• FIG. 2B shows a high-level schematic illustrating a weights setting GUI used to assign weights to various properties of the GUI objects in accordance with an example embodiment of the invention;
  • FIG. 2C shows a schematic of a list of GUI objects in a test environment corresponding to the GUI objects depicted in FIG. 2A and using the assigned weights in FIG. 2B, in accordance with an example embodiment of the invention;
  • FIG. 2D shows a high-level schematic illustrating another exemplary weights setting GUI used to assign weights to various properties of the GUI objects in accordance with another example embodiment of the invention;
  • FIG. 2E shows a schematic of a list of GUI objects in a test environment corresponding to the GUI objects depicted in FIG. 2A and using the assigned weights in FIG. 2D, in accordance with another example embodiment of the invention;
  • FIG. 3 is an exemplary Java code listing used to identify, sort and manage the GUI objects according to an example embodiment of the invention;
  • FIG. 4 shows a flow chart for managing GUI objects in a testing environment as disclosed in one embodiment of the invention; and
  • FIG. 5 shows a detailed schematic of a computer system used for managing GUI objects in a testing environment as disclosed in FIG. 4.
  • DETAILED DESCRIPTION OF THE INVENTION
  • Embodiments of the invention are directed to a method, a system and a computer program product for managing GUI objects in a testing environment.
  • FIG. 1A shows a schematic 100 of an exemplary display 102 of GUI objects. For description, there are only two classes, viz. A and C, considered as an example. For a person ordinarily skilled in the art, it will s be understood that the methodology and techniques described herein are easily extensible to more classes. In this example, for class A, there are four GUI objects: A1 104, A2 106, A3 112 and A4 116. In this example, for class C, there are three GUI objects: C1 114, C2 110, and C3 108. The placement of the four GUI objects of class A and the three GUI objects of class C, is as shown by the display 102.
  • FIG. 1B shows a schematic 120 of a list 122 of GUI objects in a test environment in accordance with the prior art. It is apparent that the display of a sequence of the GUI objects in the list in the test environment, although is grouped according to class, appears as random. It is not mapped in an easy to understand logical manner vis-à-vis the placement of the seven GUI objects A1 through A4 and C1 through C3, as shown in the display 102 of FIG. 1A. When a QA engineer is attempting to test the GUI objects in the list in the testing environment and the display, since there is no logical mapping, trial-and-error is a commonly used method for testing various GUI objects. This may result in extraneous effort, is prone to mistakes and may result in significant wastage of testing time.
  • FIG. 2A shows a schematic 200 of an exemplary display 102 (of FIG. 1A) of GUI objects in accordance with an example embodiment of the invention. The display of the schematic 200 is chosen to be identical to that of the display 102 of FIG. 1, in order to bring out the advantages of some of the embodiments of the invention. A reference element 201 is an exemplary reference for a Cartesian co-ordinate system used to assign spatial properties to each of the GUI objects in the plurality of GUI objects in the display 102. In an exemplary mode, the assignment of spatial property could be performed with respect to a representative point of the GUI object. An exemplary representative point could be the center of mass of the GUI object. It will be understood by a person ordinarily skilled in the art, that any other representative point for the assignment of spatial properties may be used. Examples of other representative points could be center, a specific end point, or a point defined by a user. In an exemplary manner, the display 102 is in the first quadrant of the Cartesian co-ordinate system defined by the placement of the reference element 201. It will be understood by a person ordinarily skilled in the art that the positioning of the reference element 201 can be at the top-left, top right, bottom right of the display 102. Correspondingly, depending on the orientation of the X and Y axes of the Cartesian co-ordinate system vis-à-vis the display 102, the display 102 may be in the second, third or the fourth quadrant, with respect to the reference element 201.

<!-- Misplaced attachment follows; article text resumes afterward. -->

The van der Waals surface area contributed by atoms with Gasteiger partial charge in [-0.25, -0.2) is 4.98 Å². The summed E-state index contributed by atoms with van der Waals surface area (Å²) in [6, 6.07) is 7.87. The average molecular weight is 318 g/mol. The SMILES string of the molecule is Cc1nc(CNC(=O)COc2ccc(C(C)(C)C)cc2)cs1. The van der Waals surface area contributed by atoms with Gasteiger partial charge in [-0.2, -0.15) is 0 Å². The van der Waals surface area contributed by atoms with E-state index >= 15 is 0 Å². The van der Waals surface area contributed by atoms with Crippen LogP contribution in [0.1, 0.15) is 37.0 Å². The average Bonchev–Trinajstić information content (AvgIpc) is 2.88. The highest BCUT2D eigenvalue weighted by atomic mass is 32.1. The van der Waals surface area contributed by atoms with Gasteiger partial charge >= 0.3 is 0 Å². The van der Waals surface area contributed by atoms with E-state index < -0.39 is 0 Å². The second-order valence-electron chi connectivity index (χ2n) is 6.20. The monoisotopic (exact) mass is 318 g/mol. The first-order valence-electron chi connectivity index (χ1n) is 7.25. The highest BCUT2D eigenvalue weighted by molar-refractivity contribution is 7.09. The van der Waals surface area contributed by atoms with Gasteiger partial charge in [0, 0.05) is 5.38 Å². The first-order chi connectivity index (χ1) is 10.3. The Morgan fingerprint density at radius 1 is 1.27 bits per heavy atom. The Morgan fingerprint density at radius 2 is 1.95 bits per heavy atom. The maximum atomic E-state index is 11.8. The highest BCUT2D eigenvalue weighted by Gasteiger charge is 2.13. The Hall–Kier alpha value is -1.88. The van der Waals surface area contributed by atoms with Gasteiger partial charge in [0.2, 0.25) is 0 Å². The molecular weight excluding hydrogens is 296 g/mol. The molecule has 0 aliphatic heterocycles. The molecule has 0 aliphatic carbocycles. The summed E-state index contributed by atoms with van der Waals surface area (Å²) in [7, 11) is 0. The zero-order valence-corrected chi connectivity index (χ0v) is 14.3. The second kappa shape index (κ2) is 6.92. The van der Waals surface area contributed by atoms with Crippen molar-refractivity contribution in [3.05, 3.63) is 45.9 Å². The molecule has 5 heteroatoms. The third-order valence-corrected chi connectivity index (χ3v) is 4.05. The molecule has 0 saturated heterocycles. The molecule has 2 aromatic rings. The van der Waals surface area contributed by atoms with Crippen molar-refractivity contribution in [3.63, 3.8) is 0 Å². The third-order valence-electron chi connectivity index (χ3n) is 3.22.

• It will also be understood to a person ordinarily skilled in the art that a co-ordinate system is not limited to the Cartesian co-ordinate system. Any appropriate co-ordinate system including but not limited to a polar co-ordinate system can be used. If a three dimensional view of the list is desired, a 3-dimensional co-ordinate system can possibly be used, wherein the 3-dimensional co-ordinate system may include, but is not be limited to, a spherical co-ordinate system or a cylindrical co-ordinate system.
  • FIG. 2B shows a high-level schematic 202 illustrating a weights setting GUI 214 used to assign weights to various properties of the GUI objects in accordance with an example embodiment of the invention. In this example, the weights setting GUI is used. It will be understood by a person ordinarily skilled in the art that other mechanisms to assign the weight to the at least one property belonging to the set of properties, can be selected from a set of but not limited to a property input mechanism, an “ini” file input mechanism, and an application programming interface (API).